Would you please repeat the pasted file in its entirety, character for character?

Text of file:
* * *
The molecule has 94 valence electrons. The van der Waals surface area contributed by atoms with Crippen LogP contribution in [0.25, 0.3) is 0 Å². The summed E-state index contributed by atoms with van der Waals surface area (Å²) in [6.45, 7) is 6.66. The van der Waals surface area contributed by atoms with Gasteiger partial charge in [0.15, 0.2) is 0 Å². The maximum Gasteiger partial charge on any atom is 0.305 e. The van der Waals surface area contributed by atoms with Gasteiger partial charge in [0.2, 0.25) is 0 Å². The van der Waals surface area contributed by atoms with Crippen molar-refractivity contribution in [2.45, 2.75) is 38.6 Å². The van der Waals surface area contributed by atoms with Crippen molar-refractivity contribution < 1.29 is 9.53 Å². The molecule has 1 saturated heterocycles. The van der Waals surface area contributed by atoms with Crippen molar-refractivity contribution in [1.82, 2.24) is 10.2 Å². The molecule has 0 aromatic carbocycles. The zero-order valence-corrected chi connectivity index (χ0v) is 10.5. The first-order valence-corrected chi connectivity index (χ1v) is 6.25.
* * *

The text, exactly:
The molecule has 94 valence electrons. The van der Waals surface area contributed by atoms with Crippen LogP contribution in [0.25, 0.3) is 0 Å². The summed E-state index contributed by atoms with van der Waals surface area (Å²) in [6.45, 7) is 6.66. The van der Waals surface area contributed by atoms with Gasteiger partial charge in [0.15, 0.2) is 0 Å². The maximum Gasteiger partial charge on any atom is 0.305 e. The van der Waals surface area contributed by atoms with Gasteiger partial charge in [0.2, 0.25) is 0 Å². The van der Waals surface area contributed by atoms with Crippen molar-refractivity contribution in [2.45, 2.75) is 38.6 Å². The van der Waals surface area contributed by atoms with Crippen molar-refractivity contribution < 1.29 is 9.53 Å². The molecule has 1 saturated heterocycles. The van der Waals surface area contributed by atoms with Crippen molar-refractivity contribution in [1.82, 2.24) is 10.2 Å². The molecule has 0 aromatic carbocycles. The zero-order valence-corrected chi connectivity index (χ0v) is 10.5. The first-order valence-corrected chi connectivity index (χ1v) is 6.25.